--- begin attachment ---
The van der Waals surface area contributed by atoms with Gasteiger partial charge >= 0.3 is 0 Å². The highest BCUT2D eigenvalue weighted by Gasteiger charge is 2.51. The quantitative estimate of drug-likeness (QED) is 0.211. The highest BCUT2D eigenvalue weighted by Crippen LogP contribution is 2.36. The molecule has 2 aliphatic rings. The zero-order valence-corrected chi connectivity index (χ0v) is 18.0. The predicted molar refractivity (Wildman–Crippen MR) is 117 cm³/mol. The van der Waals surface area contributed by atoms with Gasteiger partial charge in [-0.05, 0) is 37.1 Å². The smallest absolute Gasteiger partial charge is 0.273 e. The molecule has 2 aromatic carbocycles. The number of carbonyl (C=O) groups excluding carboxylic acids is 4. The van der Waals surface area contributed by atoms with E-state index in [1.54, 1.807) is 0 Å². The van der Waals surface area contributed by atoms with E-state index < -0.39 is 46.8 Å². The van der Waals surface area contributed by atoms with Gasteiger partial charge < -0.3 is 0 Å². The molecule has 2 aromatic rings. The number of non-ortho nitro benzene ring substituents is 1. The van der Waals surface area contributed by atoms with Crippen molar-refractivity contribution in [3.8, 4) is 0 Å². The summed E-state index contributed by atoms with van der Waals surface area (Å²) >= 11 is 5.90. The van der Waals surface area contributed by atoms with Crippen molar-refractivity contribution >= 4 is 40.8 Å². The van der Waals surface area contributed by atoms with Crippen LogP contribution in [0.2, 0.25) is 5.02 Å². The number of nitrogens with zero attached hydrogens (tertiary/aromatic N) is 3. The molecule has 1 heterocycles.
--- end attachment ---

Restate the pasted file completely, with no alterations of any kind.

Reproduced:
The van der Waals surface area contributed by atoms with Gasteiger partial charge >= 0.3 is 0 Å². The highest BCUT2D eigenvalue weighted by Gasteiger charge is 2.51. The quantitative estimate of drug-likeness (QED) is 0.211. The highest BCUT2D eigenvalue weighted by Crippen LogP contribution is 2.36. The molecule has 2 aliphatic rings. The zero-order valence-corrected chi connectivity index (χ0v) is 18.0. The predicted molar refractivity (Wildman–Crippen MR) is 117 cm³/mol. The van der Waals surface area contributed by atoms with Gasteiger partial charge in [-0.05, 0) is 37.1 Å². The smallest absolute Gasteiger partial charge is 0.273 e. The molecule has 2 aromatic carbocycles. The number of carbonyl (C=O) groups excluding carboxylic acids is 4. The van der Waals surface area contributed by atoms with E-state index in [1.54, 1.807) is 0 Å². The van der Waals surface area contributed by atoms with E-state index < -0.39 is 46.8 Å². The van der Waals surface area contributed by atoms with Gasteiger partial charge < -0.3 is 0 Å². The molecule has 2 aromatic rings. The number of non-ortho nitro benzene ring substituents is 1. The van der Waals surface area contributed by atoms with Crippen molar-refractivity contribution in [3.8, 4) is 0 Å². The summed E-state index contributed by atoms with van der Waals surface area (Å²) >= 11 is 5.90. The van der Waals surface area contributed by atoms with Crippen molar-refractivity contribution >= 4 is 40.8 Å². The van der Waals surface area contributed by atoms with Crippen LogP contribution in [0.2, 0.25) is 5.02 Å². The number of nitrogens with zero attached hydrogens (tertiary/aromatic N) is 3. The molecule has 1 heterocycles.